Thursday, March 3, 2011

The arts writers ‘strike’ against the Huffington Post is absurd!

The arts writers ‘strike’ against the Huffington Post is absurd!

On March 1st I read an article on The LA Times‘ Culture Monster blog titled, ‘Arts writers declare ‘strike‘ against Huffington Post‘. The article explored a ‘strike’ declared by writers for the websites ArtScene and Visual Art Source against the Huffington Post. Long story short-- the ArtScene and Visual Art Source writers agreed to be volunteer bloggers for the Huffington Post in 2010. They agreed with the understanding that the content they provided would not be paid for. Furthermore, they agreed knowing in advance that they would not be considered employed by the Huffington Post. Apparently this agreement is now in the wind. The volunteer art writers want paid-- and they are waving the banner of writers rights to position themselves as victims.

The call for ’strike’ was prompted by the Huffington Post’s recent sale to AOL for a reported $315 million. It appears that the volunteer contributors from ArtScene and Visual Art Source feel that their free contributions to the Huffington Post deserve some credit for that sale. My understanding is that these writers did not provide original content for Huffington Post-- they simply agreed to have their content republished on the site. That said, the writers-- according to Culture Monster-- are demanding that a pay schedule be proposed and initiated for all contributing writers and bloggers. Furthermore, the writers are demanding that paid promotional material be removed from editorial content. As an art writer I feel that their demands are ridiculous.

Upon reading the Culture Monster article I was quick to respond. However, my comment has yet to be moderated-- though I notice that comments made after my contribution have appeared. I can only assume that for whatever reason my comment did not make the cut. My comment below:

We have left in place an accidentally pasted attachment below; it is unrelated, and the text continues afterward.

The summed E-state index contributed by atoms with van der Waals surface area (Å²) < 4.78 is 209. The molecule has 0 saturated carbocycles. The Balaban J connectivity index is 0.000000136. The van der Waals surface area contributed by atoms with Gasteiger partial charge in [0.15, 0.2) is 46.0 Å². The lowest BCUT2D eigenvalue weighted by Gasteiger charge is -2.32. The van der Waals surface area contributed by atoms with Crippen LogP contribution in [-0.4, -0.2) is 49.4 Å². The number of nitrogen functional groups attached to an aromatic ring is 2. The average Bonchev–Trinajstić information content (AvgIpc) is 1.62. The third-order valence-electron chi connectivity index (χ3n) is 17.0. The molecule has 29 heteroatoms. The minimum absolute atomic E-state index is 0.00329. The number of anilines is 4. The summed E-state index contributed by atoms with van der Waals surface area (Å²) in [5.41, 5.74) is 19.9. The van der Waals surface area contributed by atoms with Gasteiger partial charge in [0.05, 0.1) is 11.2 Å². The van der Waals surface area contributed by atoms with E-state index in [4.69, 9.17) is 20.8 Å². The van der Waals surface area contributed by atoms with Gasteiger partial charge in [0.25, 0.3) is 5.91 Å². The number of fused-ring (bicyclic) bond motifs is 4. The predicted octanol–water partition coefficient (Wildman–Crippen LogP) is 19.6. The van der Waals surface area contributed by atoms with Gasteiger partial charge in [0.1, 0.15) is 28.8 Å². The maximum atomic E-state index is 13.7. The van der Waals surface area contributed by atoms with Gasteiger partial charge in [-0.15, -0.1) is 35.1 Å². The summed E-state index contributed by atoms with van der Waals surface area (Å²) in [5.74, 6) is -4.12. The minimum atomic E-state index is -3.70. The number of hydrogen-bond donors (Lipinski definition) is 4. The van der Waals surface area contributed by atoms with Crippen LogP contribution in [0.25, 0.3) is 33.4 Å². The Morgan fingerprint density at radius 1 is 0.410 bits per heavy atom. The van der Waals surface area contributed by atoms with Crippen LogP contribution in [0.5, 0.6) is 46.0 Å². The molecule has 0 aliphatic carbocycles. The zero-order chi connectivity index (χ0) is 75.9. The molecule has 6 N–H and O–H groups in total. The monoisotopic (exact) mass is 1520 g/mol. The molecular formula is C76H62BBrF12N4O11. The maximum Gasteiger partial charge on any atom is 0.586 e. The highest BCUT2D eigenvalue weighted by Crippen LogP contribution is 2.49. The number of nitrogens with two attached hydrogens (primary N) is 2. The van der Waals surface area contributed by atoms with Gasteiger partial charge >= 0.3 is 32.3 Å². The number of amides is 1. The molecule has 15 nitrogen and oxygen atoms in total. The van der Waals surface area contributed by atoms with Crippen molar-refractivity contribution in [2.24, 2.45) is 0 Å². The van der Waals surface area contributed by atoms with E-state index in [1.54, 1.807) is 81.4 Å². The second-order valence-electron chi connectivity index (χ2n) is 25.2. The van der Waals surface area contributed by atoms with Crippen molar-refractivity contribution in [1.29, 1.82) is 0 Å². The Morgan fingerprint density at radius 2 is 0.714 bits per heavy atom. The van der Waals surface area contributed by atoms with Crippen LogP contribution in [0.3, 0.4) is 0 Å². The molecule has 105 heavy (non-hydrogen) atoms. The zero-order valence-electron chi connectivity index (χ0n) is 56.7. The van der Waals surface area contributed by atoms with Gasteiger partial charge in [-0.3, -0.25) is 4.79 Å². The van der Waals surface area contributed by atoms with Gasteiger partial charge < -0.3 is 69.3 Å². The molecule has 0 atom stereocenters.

“I think a few of you need to cut the BS. You may want to cut this BS (me) after I get done saying what I want to say. Ha! Anyway, I'm an art writer-- I write for pay or I write for myself. If I write for free it is because I'm benefiting in some way. All of you knew what you were signing on for. You all benefited from a platform that helped you to receive a constant flow of readers-- numbers that most of you would have been unable to accomplish on your own. That is why you agreed to write for free. So cut the BS.

It is unethical to take on a free writing gig-- the reward being a high level of exposure for your writing-- only to end up demanding pay. You should have had the details worked out from the start-- or simply refused. The fact remains that there are many art writers who would gladly take on the level of exposure that you have all enjoyed.

"Being asked"... would you jump off a cliff if someone asked you to do it? I have to ask-- why did you agree to write for Huffington Post if you were not happy with the terms in the first place?”